Judge Harriss is of English stock. His father, George Harriss, Sr., was the son of Dr. William James Harriss, a prominent physician, a graduate of the University of North Carolina, and mayor of Wilmington at the time of his death, in 1839. The family, in direct descent, traces back to the pre-Revolutionary period and each generation has been famed for good and substantial citizenship, including merchants, manufacturers, lawyers, doctors and high public officials. Judge Harriss’ mother was Julia Sanders Harriss, daughter of John A. and Eleanor Sanders, natives of Wilmington.

On June 26, 1888, Judge Harriss married Miss Eugenia Hill Williams, daughter of James Williams, a Fayetteville, North Carolina merchant and a Confederate veteran with the commission of captain. Three children have been born of the marriage. They are James William Harriss, of the traffic department of the Atlantic Coast Line, Wilmington; Eugenia Harriss, now the wife of Howard Harlan, Jr., insurance man of Fayetteville; and Andrew Jennings Harriss, in the signal department of the Coast Line, with headquarters at Fayetteville.


A.H. Harriss M.D.

DR. ANDREW HOWELL HARRISS, a leading physician and surgeon of Wilmington for the last thirty-six years, a veteran of two wars, with the rank of Captain in the Medical Corps, heavy taxpayer, civic leader, a practically generous friend of those in distress and a most admirable all-round citizen, is a native of Wilmington, and was born March 7, 1872. He is the grandson and great-grandson of two of the most celebrated physicians this city ever boasted and is the fourth generation of Harrisses who have ministered as physicians to Wilmington people.

Dr. Harriss’ early education was received in the Wilmington public schools and under prviate instruction. Later, he attended the Cape Fear Academy, then conducted in Wilmington by Professor Washington Catlett, after which he matriculated at Davidson College, famous Southern Presbyterian school. In 1889, he enrolled as a student in the Medico-Chirurgical College, Philadelphia, from which he graduated in 1893. After the usual period of interne work at the College hospital, he returned to Wilmington and began the practice of his profession. Prior to his last year at school, in 1892, he had successfully passed the examination of the North Carolina State Board of Medical Examiners. Since that time, during the period of his practice, he has taken post-graduate and special courses, attended lectures and otherwise continued to qualify himself.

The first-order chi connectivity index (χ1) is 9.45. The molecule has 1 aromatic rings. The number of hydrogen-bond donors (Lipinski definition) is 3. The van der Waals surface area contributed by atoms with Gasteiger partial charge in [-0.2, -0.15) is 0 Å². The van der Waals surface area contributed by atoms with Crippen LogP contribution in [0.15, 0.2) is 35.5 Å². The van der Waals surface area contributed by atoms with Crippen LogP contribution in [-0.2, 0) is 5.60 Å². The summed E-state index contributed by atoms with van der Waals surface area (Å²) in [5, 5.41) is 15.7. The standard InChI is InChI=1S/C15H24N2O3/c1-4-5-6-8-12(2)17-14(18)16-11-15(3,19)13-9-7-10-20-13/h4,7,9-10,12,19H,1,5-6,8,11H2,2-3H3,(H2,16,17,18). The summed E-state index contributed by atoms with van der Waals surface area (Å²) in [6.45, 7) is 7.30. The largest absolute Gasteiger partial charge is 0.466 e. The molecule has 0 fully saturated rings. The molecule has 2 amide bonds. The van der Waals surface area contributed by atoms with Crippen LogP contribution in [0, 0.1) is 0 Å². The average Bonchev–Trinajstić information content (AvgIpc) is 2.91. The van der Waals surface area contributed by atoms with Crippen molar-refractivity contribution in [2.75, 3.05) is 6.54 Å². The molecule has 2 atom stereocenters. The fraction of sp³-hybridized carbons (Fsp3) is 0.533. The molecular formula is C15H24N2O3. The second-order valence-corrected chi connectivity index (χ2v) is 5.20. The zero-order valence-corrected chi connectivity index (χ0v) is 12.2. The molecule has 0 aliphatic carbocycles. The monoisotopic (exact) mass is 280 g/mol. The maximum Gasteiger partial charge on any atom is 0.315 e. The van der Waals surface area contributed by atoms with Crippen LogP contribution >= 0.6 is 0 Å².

Dr. Harriss’ military record began as a youth. When thirteen years of age, he became flag boy, or “marker” for the historic Wilmington Light Infantry, an organization of illustrious annals to which he has belonged for nearly a half century and is now on the Reserve Officers’ list. In 1898, when the United States declared war against Spain because of that kingdom's intolerable treatment of Cuba, he enlisted in the navy and was assigned to service on the Nantucket, and later to special duty. When Germany's murderous submarine policy forced the United States to enter the World War in 1917, Dr. Harriss again enlisted and was given a commission with the rank of Captain in the Medical Reserve Corps, February 6, 1918, and was post surgeon at Fort Caswell. He was discharged at Fort McPherson, Georgia. It is a properly prideful fact that two stars, emblematic of individual service in that great humanitarian conflict, were suspended from the window of Dr. Harriss’ home—one for himself and the other for his son, Andrew, Junior, a young man, nineteen years old, who served with the American Expeditionary Forces in France and is now Regimental Adjutant and Captain. Also, Dr. Harriss was a member of the North Carolina National Guard for sixteen years, and retired with the rank of Lieutenant-Colonel. He now is a member and takes a normally active interest in Wilmington Post of the American Legion. His religious, fraternal and social affiliations are those of the usual leading citizen. He is a communicant of St. James Episcopal Church; a member of Orient Lodge, 395, Royal Arch Masons and a Knights Templar; a member of the American Medical Society; North Carolina Medical Association; the New Hanover County Medical Society, of which he is a past president; and the Carolina Yacht Club.